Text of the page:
More on Hilbert’s tenth problem

Mathematician Julia Robinson in 1975

Image via Wikipedia

One of the best things about is that it gives me, as a blog author, the opportunity to link in other relevant stories and so it was with my last post on diaphantine sets and the integers.

The top linked item there gives a lot more on David Hilbert‘s “tenth problem” – which was solved (negatively), in its original conception for the integers, in 1970 but which remains open in wider domain of the rational numbers.

One of the items is a short film on Julia Robinson – a truly remarkable woman who contributed so much this field. Despite once being president of the American Mathematical Society and a truly world leading mathematician, Robinson, as a woman, often struggled to find work in the field.

But getting to the top had always been a struggle for her – as The Honors Class: Hilbert’s Problems and Their Solvers relates her (adoptive) mother was keen for her to get a teachers’ diploma and forget maths, she lost a years schooling due to childhood illness and she also, as an adult, suffered from a serious heart complaint and at one time was given a very gloomy medical prognosis as a result of that same illness.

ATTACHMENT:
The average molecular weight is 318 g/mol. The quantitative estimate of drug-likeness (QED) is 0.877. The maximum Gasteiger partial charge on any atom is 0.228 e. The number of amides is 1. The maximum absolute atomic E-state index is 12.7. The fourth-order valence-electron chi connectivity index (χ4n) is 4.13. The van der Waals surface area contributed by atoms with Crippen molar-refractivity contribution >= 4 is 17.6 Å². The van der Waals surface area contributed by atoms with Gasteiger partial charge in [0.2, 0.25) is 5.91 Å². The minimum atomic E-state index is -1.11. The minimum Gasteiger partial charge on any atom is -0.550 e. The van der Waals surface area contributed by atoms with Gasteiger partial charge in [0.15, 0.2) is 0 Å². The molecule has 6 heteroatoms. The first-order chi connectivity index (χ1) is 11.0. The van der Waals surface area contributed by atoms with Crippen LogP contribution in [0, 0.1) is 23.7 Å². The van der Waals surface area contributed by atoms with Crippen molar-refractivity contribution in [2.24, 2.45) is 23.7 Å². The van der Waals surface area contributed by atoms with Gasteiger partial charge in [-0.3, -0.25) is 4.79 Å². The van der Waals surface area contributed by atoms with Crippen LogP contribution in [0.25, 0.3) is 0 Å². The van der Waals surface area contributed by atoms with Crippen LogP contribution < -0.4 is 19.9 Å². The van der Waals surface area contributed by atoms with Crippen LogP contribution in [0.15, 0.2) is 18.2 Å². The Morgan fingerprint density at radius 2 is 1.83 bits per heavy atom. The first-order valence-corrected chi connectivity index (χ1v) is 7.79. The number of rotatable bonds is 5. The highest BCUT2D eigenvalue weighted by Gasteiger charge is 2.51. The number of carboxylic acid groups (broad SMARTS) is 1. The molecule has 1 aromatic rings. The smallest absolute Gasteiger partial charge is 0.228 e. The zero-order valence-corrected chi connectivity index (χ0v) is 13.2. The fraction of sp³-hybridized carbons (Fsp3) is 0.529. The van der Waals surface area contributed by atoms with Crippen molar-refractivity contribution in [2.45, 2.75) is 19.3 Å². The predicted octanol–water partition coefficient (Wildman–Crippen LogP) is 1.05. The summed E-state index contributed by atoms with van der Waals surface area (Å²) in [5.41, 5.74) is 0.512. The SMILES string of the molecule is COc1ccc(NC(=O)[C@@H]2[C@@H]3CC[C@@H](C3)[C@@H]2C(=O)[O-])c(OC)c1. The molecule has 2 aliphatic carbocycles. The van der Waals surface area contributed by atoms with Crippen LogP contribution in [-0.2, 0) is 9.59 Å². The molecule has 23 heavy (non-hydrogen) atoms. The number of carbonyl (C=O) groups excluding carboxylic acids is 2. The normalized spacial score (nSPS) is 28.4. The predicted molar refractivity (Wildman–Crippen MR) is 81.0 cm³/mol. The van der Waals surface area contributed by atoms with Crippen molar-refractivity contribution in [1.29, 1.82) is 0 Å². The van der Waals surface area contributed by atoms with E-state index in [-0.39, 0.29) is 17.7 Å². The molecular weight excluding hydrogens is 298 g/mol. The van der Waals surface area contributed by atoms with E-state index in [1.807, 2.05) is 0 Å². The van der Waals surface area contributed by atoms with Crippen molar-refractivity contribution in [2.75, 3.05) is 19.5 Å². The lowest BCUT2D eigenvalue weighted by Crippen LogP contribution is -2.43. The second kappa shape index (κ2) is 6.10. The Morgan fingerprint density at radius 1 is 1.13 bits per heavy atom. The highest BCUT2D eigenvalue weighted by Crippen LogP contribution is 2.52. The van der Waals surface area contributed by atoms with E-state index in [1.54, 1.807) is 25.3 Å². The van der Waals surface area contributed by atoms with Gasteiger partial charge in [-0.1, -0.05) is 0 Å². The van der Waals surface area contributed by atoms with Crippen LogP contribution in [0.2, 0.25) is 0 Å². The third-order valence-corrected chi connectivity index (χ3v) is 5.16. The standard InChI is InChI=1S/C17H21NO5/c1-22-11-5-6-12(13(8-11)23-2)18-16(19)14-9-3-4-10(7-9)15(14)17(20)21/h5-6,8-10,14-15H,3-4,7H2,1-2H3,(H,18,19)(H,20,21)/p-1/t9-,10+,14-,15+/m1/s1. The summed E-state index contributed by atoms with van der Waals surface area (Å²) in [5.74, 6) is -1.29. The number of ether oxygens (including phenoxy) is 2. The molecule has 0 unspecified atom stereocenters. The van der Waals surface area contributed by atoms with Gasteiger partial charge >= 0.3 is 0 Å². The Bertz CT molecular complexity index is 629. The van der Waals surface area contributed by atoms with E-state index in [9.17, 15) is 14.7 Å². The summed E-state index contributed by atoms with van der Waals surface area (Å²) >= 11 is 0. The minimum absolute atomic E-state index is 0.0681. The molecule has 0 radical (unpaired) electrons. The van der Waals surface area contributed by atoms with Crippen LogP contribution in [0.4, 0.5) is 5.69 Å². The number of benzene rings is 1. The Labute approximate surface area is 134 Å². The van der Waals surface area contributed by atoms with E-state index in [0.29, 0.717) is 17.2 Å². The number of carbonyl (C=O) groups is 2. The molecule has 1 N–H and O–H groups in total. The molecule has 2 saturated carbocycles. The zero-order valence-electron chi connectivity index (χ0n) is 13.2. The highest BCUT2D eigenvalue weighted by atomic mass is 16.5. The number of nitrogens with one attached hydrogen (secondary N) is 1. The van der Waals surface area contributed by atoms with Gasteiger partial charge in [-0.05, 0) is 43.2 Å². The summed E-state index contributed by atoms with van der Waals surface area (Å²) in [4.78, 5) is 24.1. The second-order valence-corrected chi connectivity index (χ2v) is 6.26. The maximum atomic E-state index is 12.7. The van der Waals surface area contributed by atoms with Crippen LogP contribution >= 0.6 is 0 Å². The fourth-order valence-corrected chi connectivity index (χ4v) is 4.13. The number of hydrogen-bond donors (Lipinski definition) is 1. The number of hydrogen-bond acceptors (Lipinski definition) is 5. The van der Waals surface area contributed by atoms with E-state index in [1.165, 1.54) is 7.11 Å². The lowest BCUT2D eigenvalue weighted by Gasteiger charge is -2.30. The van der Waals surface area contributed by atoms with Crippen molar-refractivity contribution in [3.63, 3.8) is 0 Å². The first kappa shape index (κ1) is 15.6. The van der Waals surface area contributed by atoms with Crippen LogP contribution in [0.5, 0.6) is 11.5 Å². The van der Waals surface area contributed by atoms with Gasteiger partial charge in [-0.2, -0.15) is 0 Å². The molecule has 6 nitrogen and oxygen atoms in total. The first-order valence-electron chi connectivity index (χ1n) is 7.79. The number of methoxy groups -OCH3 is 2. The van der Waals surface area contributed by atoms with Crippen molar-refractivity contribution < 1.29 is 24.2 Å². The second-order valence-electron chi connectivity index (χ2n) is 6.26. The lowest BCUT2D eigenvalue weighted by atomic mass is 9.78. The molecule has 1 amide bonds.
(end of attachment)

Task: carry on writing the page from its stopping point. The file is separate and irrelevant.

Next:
It’s also worth noting that Constance Reid, described in the film as Julia Robertson’s biographer (and indeed a distinguished biographer of mathematicians) was rather more than that: she was also Julia’s sister.